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Pima Air Museum B-52 (# 0659)

Pima Air Museum B-52  (# 0659)
On this trip I visited the Pima Air and Space Museum in Tuscon, one of the largest private aviation and space museums. My reason for visiting was my long-standing interest in transportation and the interaction between transportation and other cultural/economic factors, but I have been hesitant to visit since I knew much of the museum consisted of military aircraft and I suspected that the focus on military aircraft (and the location in Arizona) would mean a strong use of patriotism in the display. Having witnessed when I was in the military and since how often patriotism is used as justification for a bullying based on narrow nationalism, I very often feel somewhat in danger when around active displays of patriotism.

Fortunately when I was there it was mid-week and 107F, so there were very few other tourists on the grounds. Clearly very many of the docents (almost all male) for particular aircraft displays were retired military and some wanted to talk about the heroics of the American military, so I attempted to stay clear of interaction with the docents. On a much more positive note, it is a huge display with very good and well-written documentation. Thus there was ample opportunity to gain information both on the economics of aviation and war, and on the dehumanization of civilian (and military) populations that is frequent in military displays.

I took quite a few pictures and I don’t want to push the narrative of this trip to being just about the military, so I’m going to hold off till much later on posting museum photos other this introductory one.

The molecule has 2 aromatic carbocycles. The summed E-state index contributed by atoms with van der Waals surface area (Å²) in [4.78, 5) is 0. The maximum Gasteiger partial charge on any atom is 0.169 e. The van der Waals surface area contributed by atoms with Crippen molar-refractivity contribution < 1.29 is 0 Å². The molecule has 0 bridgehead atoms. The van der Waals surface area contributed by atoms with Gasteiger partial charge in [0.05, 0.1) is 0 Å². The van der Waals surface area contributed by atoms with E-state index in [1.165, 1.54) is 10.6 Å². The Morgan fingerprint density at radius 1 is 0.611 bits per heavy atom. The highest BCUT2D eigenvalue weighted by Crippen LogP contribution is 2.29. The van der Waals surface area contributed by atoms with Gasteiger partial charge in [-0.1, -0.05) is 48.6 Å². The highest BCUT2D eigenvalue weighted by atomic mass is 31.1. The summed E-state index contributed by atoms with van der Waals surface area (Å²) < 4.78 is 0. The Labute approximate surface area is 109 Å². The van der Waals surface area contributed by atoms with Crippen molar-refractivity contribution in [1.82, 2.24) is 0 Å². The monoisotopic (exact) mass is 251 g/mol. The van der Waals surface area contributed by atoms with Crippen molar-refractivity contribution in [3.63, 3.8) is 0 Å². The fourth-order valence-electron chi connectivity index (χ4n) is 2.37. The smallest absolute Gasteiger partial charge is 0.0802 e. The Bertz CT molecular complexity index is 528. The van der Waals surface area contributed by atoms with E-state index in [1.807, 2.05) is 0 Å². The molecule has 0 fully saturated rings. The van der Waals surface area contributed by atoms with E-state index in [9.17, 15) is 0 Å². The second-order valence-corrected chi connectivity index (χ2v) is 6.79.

Pictured here is a Boeing B-52 Stratofortress, one of 3 at the museum. The B-52 was developed in the 1950’s at the height of the Cold War for carrying nuclear weapons in the event of an attack on the Soviet Union, it was later used in the Vietnam War and is still being used in actions against ISIS in the Middle East. Since 1953 there have been 744 B-52’s built, 58 are still in active service with 18 in reserve.

The plane is seldom referred to by it’s full name, more commonly referenced as the BUFF (Big Ugly Fat F***er). I’ve seen the plane landing at various bases and to me, based on just those sightings, the best description is ‘ominous’.

Source: en.wikipedia.org/wiki/Boeing_B-52_Stratofortress

Clint has particularly liked this photo

I would never use the word "fortunately" in the same sentence with "107F." But I get your meaning. I'm of a different enough demographic that I've never felt in danger in places like this, but I've often felt very troubled. To my mind, a place like this is very different from my state trooper fixation.

I did see one of these planes do a couple of low passes over the Ohio River at an air show in Louisville once some years ago. Ominous is a good word for it.
2 years ago.
Don Barrett (aka DBs… club has replied to Clint
Part of it is fear that I'll let slip something 'progressive', but it's mostly concern about glancing in the 'wrong' direction being called 'faggot'... It is an open-carry state, which adds to those concerns.
2 years ago.

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